Downton Abbey meets Titanic in this sweeping historical novel about three women of different generations and classes, whose lives intersect on a majestic ocean liner traveling from Paris to New York in the wake of World War I.
The opulent age of empires is ending, but the great queens of the sea— the magnificent ocean liners—continue to reign supreme. Despite the tragedy of the Titanic, the race to build ever larger and more luxurious floating palaces continues, and passengers still flock to make the Atlantic crossing in style.
In 1921,the SS Paris leaves Le Havre on her maiden voyage. Aboard, passengers dine in glittering grandeur on French cuisine, served by hundreds of unnoticed servants and chefs. Below the waterline, the modern oil-fired engines throb day and night. And for three women, this voyage will profoundly change their lives.
Traveling first class, elderly Vera Sinclair is reluctantly moving back to Manhattan after thirty wonderful years abroad. In cozy second class, reveling in her brief freedom from family life, Constance Stone is returning after a failed mission to bring her errant sister home from France. And in the stifling servants’ quarters, young Le Havre native Julie Vernet is testing her wings in her first job as she sets out to forge her own future. For all three, in different ways, this transatlantic voyage will be a life-changing journey of the heart.
Gynther skillfully interweaves the tales of three women sailing from France to America in 1921 on the grand ocean liner that gives this solid debut novel its name. Vera Sinclair, a wealthy, elderly woman dying of breast cancer, doubts her decision to leave Charles, with whom she's shared a long companionship based in "mutual, rich and true" love, move back to Manhattan for her final days. Constance Stone, a "quiet, responsible" mother of three, is returning to a passionless marriage after failing to bring her rebellious sister home from Paris. And Julie Vernet, beginning her first job in the steerage dining room, hopes to escape the haunting memories of the war that killed her four brothers. In their five days at sea, these women encounter people who force them to contemplate their choices and identity. In Gynther's capable hands, the Paris comes alive in historic detail. Each of these women has a distinct and interesting voice, and the bonds they form with one another feel strong and meaningful. Gynther switches smoothly between their points of view, weaving a wholly satisfying, nostalgic journey from beginning to end. Bon voyage.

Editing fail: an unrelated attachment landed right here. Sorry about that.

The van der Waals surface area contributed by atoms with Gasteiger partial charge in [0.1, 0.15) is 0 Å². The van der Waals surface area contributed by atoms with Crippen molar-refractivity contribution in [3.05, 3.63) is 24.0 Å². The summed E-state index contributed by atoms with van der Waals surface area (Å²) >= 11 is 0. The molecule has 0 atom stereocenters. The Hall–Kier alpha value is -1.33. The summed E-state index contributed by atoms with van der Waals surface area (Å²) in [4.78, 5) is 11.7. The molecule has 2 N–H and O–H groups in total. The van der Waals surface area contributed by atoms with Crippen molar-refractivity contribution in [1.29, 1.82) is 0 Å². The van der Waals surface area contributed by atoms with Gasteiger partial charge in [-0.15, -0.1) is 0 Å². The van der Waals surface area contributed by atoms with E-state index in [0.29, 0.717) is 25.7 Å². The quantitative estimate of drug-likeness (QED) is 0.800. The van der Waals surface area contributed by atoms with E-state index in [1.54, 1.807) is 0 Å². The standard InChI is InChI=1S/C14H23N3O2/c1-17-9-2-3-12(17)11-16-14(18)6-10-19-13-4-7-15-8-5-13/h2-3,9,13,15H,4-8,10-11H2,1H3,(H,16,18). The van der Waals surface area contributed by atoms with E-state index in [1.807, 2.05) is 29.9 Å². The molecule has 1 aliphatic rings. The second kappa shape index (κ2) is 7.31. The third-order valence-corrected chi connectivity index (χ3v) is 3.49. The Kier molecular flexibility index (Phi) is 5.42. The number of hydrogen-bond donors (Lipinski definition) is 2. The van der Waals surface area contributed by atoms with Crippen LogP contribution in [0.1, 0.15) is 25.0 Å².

Customer ReviewsSee All
Well written but boring
This book is well written, in my opinion. I liked how she described the settings and the characters. I wanted to love it, I felt like I was there. All 3 women were boring to me. I just didn't care.
So disappointed in this book. I threw in the towel and gave up about halfway through. Completely boring characters and subjects. This one could have and should have been so much better.